In his article, “Slum Ecology”, Mike Davis uses lurid examples and alarming statistics to draw attention to a problem that he believes will ultimately result in universal catastrophe. The problem that he argues exists is best recapitulated in the following quote from the article’s last paragraph, “Economic globalization without concomitant investment in a global public health infrastructure is a formula for catastrophe.”
To position his ultimate claim in a way as to influence his readers, Davis draws attention first to the growing globalization of city slums. He argues that the safety and health of city dwellers has become less important than securing land and tenure security. This is not merely a problem in a few states or countries, it is a global issue. He draws attention to the precariousness and poverty of slum ecology in Buenos Aires, Manila, Lagos, Johannesburg, and several other large cities. In these cities, the less advantaged are being pushed to the edge of cities with massively expanding populations. He offers the following statistic in addition to others to depict the rapid expansion of city slums: “UN researchers estimate that there were at least 921 million slum dwellers in 2001 and more than 1 billion in 2005, with slum populations growing by a staggering 25 million per year.” Davis elaborates on the growth of cities and city slums in order to allow him to demonstrate the global significance of this dangerous slum situation.
Continuing, Davis elaborates on the treacherous conditions of slum life. He posits that the beginning of slums is bad geology. The earth on which slums are built is the most friable and vulnerable to wide reaching catastrophes such as earthquakes and fire. He describes earthquakes as “urban housing crisis audits”. Whenever an earthquake strikes a city, it is the city’s poorest areas, its slums, that are most susceptible to damage and destruction. Not only is the ground’s earth fragile and incapable of providing stability, but the construction in slums is unreliable. According to Davis, the principles of urban planning are being ignored. In his words, “people are not paying attention to the fatal mix of poverty and toxic industry”. It is both the poverty of the people and the dangerous ecological and technological situations that are creating the detriment of the slums.
Both first world and third world cities are suffering the effects of slums, yet Davis writes that the solutions for first world cities are much more feasible than for third world cities. While, wealthy cities can engineer massive projects and insurance programs to protect city slums, third world cities do not have these options. Why? Because according to Davis, most third world countries are in debt to the World Bank and International Monetary Fund (IMF). These countries are suffering under “most recently, a quarter-century old regime of Draconian international economic policies”. The IMF and World Bank’s conservative policies of the 1980s and 90s which deregulated international markets forced national economies to leave their local farmers to sink or swim. The disappearance of local safety nets made life for peasants much more difficult and nearly impossible. Warlords paraded around and civil wars erupted in a struggle to control resources. Strict migration policies block immigrants from entering “rich” countries. As Davis’s article states in his article, “Peasants have no choice but to become urban”.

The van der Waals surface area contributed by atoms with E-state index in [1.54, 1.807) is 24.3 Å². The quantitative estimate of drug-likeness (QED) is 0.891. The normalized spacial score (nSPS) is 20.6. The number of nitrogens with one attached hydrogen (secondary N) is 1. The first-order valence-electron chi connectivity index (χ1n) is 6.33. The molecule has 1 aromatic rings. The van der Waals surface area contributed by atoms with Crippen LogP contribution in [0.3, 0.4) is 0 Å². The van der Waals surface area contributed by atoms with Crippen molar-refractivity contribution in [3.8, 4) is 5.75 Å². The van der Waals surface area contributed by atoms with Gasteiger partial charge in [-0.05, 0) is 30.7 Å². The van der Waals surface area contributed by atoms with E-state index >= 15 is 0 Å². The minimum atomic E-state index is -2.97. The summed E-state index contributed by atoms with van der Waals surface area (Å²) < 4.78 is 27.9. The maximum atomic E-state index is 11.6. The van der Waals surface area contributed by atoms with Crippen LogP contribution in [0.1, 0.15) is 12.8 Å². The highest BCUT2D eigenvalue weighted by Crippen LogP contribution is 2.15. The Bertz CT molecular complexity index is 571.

According to Davis, the main threat of the slum situation for third world countries is overflowing waste. This overflowing waste causes not only poor health conditions but a lack of clean water which leads to further issues. Over 80% of deaths globally arise from poor sanitation. The dangerously unhealthy conditions that slum dwellers face are ultimately caused by international economic policies. Yet, these international governing bodies are the same ones that are making it much more difficult to contribute to public health care funding in third world countries.
Structural adjustment programs such as “Investing in Health Care” introduced by the World Bank in 1993, forced a new paradigm of market-based healthcare on third world countries that it was not prepared to be competitive in. This new structure has made it more difficult for third world countries to receive the funding they need to care for those affected by the detrimental conditions of city slums.
Davis describes the threat of city slum environments on dwellers in order to show that these conditions are causing global health issues. He then elaborates on the international economic restructuring that has created city slums and has at the same time made it impossible for third world countries to support their slum dwellers. Finally, he argues that international structural adjustment programs make it even more difficult for third world countries to receive the public health funding that they need to deal with the effects of rapid urbanization. Altogether, these arguments make it possible for Davis to make his final claim that without investment in a global public health infrastructure, economic globalization will be a recipe for global disaster.